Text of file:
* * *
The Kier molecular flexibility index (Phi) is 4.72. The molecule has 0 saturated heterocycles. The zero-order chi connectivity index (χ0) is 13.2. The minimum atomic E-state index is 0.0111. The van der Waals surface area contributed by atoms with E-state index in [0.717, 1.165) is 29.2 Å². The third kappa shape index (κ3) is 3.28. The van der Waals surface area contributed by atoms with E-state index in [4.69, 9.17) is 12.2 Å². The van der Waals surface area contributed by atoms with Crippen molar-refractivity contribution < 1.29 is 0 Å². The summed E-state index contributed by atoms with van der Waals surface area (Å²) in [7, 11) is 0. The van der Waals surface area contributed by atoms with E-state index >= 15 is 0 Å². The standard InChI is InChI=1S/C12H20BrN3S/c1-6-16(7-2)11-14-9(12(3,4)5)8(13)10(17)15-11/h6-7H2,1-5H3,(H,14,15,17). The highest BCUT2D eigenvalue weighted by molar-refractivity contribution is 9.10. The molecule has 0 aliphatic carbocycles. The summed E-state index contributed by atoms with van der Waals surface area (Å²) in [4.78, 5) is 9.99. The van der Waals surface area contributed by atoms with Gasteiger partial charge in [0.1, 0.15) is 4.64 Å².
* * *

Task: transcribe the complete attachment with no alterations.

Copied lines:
The Kier molecular flexibility index (Phi) is 4.72. The molecule has 0 saturated heterocycles. The zero-order chi connectivity index (χ0) is 13.2. The minimum atomic E-state index is 0.0111. The van der Waals surface area contributed by atoms with E-state index in [0.717, 1.165) is 29.2 Å². The third kappa shape index (κ3) is 3.28. The van der Waals surface area contributed by atoms with E-state index in [4.69, 9.17) is 12.2 Å². The van der Waals surface area contributed by atoms with Crippen molar-refractivity contribution < 1.29 is 0 Å². The summed E-state index contributed by atoms with van der Waals surface area (Å²) in [7, 11) is 0. The van der Waals surface area contributed by atoms with E-state index >= 15 is 0 Å². The standard InChI is InChI=1S/C12H20BrN3S/c1-6-16(7-2)11-14-9(12(3,4)5)8(13)10(17)15-11/h6-7H2,1-5H3,(H,14,15,17). The highest BCUT2D eigenvalue weighted by molar-refractivity contribution is 9.10. The molecule has 0 aliphatic carbocycles. The summed E-state index contributed by atoms with van der Waals surface area (Å²) in [4.78, 5) is 9.99. The van der Waals surface area contributed by atoms with Gasteiger partial charge in [0.1, 0.15) is 4.64 Å².